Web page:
Twentieth century warming of the tropical Atlantic captured by Sr-U paleothermometry Alpert, Alice Cohen, Anne L. Oppo, Delia W. DeCarlo, Thomas M. Gaetani, Glenn A. Hernandez-Delgado, Edwin A. Winter, Amos Gonneea, Meagan E. 2017-04-10T19:45:02Z 2017-08-16T08:42:22Z 2017-02-16
dc.description Author Posting. © American Geophysical Union, 2017. This article is posted here by permission of American Geophysical Union for personal use, not for redistribution. The definitive version was published in Paleoceanography 32 (2017): 146–160, doi:10.1002/2016PA002976. en_US
dc.description.abstract Coral skeletons are valuable archives of past ocean conditions. However, interpretation of coral paleotemperature records is confounded by uncertainties associated with single-element ratio thermometers, including Sr/Ca. A new approach, Sr-U, uses U/Ca to constrain the influence of Rayleigh fractionation on Sr/Ca. Here we build on the initial Pacific Porites Sr-U calibration to include multiple Atlantic and Pacific coral genera from multiple coral reef locations spanning a temperature range of 23.15–30.12°C. Accounting for the wintertime growth cessation of one Bermuda coral, we show that Sr-U is strongly correlated with the average water temperature at each location (r2 = 0.91, P < 0.001, n = 19). We applied the multispecies spatial calibration between Sr-U and temperature to reconstruct a 96 year long temperature record at Mona Island, Puerto Rico, using a coral not included in the calibration. Average Sr-U derived temperature for the period 1900–1996 is within 0.12°C of the average instrumental temperature at this site and captures the twentieth century warming trend of 0.06°C per decade. Sr-U also captures the timing of multiyear variability but with higher amplitude than implied by the instrumental data. Mean Sr-U temperatures and patterns of multiyear variability were replicated in a second coral in the same grid box. Conversely, Sr/Ca records from the same two corals were inconsistent with each other and failed to capture absolute sea temperatures, timing of multiyear variability, or the twentieth century warming trend. Our results suggest that coral Sr-U paleothermometry is a promising new tool for reconstruction of past ocean temperatures. en_US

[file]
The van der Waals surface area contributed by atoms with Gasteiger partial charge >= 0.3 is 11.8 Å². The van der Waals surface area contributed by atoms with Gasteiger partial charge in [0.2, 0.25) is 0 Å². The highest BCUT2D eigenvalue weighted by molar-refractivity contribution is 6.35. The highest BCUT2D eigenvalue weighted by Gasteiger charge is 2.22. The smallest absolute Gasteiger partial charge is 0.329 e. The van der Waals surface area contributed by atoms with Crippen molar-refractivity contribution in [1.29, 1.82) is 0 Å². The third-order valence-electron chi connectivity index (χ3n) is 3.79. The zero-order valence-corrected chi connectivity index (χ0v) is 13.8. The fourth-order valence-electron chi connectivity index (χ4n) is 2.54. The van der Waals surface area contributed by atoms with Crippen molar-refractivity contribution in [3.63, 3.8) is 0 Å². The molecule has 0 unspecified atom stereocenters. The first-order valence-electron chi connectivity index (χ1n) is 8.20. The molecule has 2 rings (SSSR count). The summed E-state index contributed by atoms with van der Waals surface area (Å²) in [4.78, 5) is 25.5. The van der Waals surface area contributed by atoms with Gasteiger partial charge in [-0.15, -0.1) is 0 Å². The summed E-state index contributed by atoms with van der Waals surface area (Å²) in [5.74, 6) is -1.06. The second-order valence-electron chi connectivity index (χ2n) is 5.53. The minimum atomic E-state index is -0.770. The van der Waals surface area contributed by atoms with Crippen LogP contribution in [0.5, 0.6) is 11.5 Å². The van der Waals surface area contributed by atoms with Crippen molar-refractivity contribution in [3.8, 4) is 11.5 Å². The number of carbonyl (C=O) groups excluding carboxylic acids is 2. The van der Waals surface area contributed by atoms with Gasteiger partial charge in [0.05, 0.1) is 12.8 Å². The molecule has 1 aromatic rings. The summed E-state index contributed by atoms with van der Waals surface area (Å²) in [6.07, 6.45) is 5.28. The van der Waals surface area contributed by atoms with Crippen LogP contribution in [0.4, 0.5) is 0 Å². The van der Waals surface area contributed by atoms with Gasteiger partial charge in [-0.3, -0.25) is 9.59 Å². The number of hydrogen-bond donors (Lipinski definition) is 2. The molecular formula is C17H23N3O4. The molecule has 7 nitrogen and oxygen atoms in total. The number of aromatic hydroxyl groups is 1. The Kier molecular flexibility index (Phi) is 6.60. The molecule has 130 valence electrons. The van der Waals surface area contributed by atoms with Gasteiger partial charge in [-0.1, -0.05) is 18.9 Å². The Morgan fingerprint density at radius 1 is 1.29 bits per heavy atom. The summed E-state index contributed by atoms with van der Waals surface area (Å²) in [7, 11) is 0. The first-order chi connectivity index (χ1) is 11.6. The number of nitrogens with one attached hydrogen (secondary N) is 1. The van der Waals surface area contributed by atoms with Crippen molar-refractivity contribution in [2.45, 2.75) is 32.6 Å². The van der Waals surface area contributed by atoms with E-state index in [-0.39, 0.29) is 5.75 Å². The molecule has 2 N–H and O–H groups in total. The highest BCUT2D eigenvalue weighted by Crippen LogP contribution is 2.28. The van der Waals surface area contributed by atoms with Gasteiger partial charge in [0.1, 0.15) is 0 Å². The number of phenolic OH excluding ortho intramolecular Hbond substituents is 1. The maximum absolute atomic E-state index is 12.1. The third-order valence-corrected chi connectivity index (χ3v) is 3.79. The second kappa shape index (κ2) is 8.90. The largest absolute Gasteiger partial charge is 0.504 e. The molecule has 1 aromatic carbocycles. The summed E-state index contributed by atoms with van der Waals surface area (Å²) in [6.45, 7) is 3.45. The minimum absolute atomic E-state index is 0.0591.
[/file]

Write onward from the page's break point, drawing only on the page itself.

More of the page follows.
dc.description.embargo 2017-08-16 en_US
dc.description.sponsorship NSF Graduate Research Fellowships Grant Numbers: NSF-OCE-1338320, NSF-OCE-1031971, NSF-OCE-0926986; WHOI Access to the Sea Grant Numbers: 27500056, 0734826; NSF HRD; UPR Central Administration to EAHD through the Center for Applied Tropical Ecology and Conservation of UPR en_US
dc.identifier.citation Paleoceanography 32 (2017): 146–160 en_US
dc.identifier.doi 10.1002/2016PA002976
dc.language.iso en_US en_US
dc.publisher John Wiley & Sons en_US
dc.subject Coral en_US
dc.subject Temperature en_US
dc.subject Paleoceangraphy en_US
dc.subject Paleothermometry en_US
dc.subject Global warming en_US
dc.subject Biomineralization en_US
dc.title Twentieth century warming of the tropical Atlantic captured by Sr-U paleothermometry en_US
dc.type Article en_US
dspace.entity.type Publication
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